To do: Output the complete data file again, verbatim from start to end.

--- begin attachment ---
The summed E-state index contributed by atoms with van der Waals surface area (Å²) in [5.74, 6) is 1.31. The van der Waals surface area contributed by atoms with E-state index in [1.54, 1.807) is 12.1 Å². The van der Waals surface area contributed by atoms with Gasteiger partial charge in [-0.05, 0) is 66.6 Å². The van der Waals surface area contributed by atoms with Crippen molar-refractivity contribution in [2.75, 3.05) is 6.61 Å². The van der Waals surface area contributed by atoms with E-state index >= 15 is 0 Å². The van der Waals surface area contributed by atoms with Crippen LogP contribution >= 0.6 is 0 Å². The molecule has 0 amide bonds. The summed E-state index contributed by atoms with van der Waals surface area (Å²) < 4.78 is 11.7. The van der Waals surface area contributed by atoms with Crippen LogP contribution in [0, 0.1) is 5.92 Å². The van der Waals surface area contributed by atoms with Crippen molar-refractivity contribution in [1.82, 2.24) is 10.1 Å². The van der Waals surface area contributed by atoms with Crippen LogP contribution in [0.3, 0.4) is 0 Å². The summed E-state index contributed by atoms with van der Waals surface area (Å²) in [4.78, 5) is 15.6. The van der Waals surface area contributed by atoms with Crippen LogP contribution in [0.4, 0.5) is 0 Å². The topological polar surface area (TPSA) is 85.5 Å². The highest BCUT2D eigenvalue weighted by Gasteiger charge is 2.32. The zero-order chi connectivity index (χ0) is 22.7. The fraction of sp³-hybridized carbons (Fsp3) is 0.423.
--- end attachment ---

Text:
The summed E-state index contributed by atoms with van der Waals surface area (Å²) in [5.74, 6) is 1.31. The van der Waals surface area contributed by atoms with E-state index in [1.54, 1.807) is 12.1 Å². The van der Waals surface area contributed by atoms with Gasteiger partial charge in [-0.05, 0) is 66.6 Å². The van der Waals surface area contributed by atoms with Crippen molar-refractivity contribution in [2.75, 3.05) is 6.61 Å². The van der Waals surface area contributed by atoms with E-state index >= 15 is 0 Å². The van der Waals surface area contributed by atoms with Crippen LogP contribution >= 0.6 is 0 Å². The molecule has 0 amide bonds. The summed E-state index contributed by atoms with van der Waals surface area (Å²) < 4.78 is 11.7. The van der Waals surface area contributed by atoms with Crippen LogP contribution in [0, 0.1) is 5.92 Å². The van der Waals surface area contributed by atoms with Crippen molar-refractivity contribution in [1.82, 2.24) is 10.1 Å². The van der Waals surface area contributed by atoms with Crippen LogP contribution in [0.3, 0.4) is 0 Å². The summed E-state index contributed by atoms with van der Waals surface area (Å²) in [4.78, 5) is 15.6. The van der Waals surface area contributed by atoms with Crippen LogP contribution in [0.4, 0.5) is 0 Å². The topological polar surface area (TPSA) is 85.5 Å². The highest BCUT2D eigenvalue weighted by Gasteiger charge is 2.32. The zero-order chi connectivity index (χ0) is 22.7. The fraction of sp³-hybridized carbons (Fsp3) is 0.423.